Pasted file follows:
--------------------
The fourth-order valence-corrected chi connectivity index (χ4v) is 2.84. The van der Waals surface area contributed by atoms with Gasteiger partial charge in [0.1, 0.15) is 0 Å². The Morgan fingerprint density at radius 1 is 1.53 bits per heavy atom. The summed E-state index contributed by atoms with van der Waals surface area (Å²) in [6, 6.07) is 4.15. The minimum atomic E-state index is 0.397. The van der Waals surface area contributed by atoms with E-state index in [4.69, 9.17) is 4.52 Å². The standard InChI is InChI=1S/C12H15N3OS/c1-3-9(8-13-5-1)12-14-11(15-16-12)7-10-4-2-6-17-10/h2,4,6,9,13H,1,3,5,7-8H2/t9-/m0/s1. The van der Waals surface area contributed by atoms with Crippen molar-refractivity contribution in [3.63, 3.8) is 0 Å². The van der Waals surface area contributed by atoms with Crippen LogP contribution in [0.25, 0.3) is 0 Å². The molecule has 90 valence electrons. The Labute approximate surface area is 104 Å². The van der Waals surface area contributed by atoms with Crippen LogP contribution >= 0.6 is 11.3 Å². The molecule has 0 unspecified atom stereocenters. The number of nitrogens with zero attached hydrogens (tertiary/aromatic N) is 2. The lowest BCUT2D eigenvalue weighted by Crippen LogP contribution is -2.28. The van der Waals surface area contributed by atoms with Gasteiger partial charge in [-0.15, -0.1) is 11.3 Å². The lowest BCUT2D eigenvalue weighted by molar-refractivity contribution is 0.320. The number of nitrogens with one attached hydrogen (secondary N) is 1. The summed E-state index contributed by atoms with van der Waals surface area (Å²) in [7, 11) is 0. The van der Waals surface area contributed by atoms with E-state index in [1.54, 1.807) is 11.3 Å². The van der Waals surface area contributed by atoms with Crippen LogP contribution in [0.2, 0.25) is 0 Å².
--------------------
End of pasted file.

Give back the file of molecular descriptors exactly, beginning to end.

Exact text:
The fourth-order valence-corrected chi connectivity index (χ4v) is 2.84. The van der Waals surface area contributed by atoms with Gasteiger partial charge in [0.1, 0.15) is 0 Å². The Morgan fingerprint density at radius 1 is 1.53 bits per heavy atom. The summed E-state index contributed by atoms with van der Waals surface area (Å²) in [6, 6.07) is 4.15. The minimum atomic E-state index is 0.397. The van der Waals surface area contributed by atoms with E-state index in [4.69, 9.17) is 4.52 Å². The standard InChI is InChI=1S/C12H15N3OS/c1-3-9(8-13-5-1)12-14-11(15-16-12)7-10-4-2-6-17-10/h2,4,6,9,13H,1,3,5,7-8H2/t9-/m0/s1. The van der Waals surface area contributed by atoms with Crippen molar-refractivity contribution in [3.63, 3.8) is 0 Å². The van der Waals surface area contributed by atoms with Crippen LogP contribution in [0.25, 0.3) is 0 Å². The molecule has 90 valence electrons. The Labute approximate surface area is 104 Å². The van der Waals surface area contributed by atoms with Crippen LogP contribution >= 0.6 is 11.3 Å². The molecule has 0 unspecified atom stereocenters. The number of nitrogens with zero attached hydrogens (tertiary/aromatic N) is 2. The lowest BCUT2D eigenvalue weighted by Crippen LogP contribution is -2.28. The van der Waals surface area contributed by atoms with Gasteiger partial charge in [-0.15, -0.1) is 11.3 Å². The lowest BCUT2D eigenvalue weighted by molar-refractivity contribution is 0.320. The number of nitrogens with one attached hydrogen (secondary N) is 1. The summed E-state index contributed by atoms with van der Waals surface area (Å²) in [7, 11) is 0. The van der Waals surface area contributed by atoms with E-state index in [1.54, 1.807) is 11.3 Å². The van der Waals surface area contributed by atoms with Crippen LogP contribution in [0.2, 0.25) is 0 Å².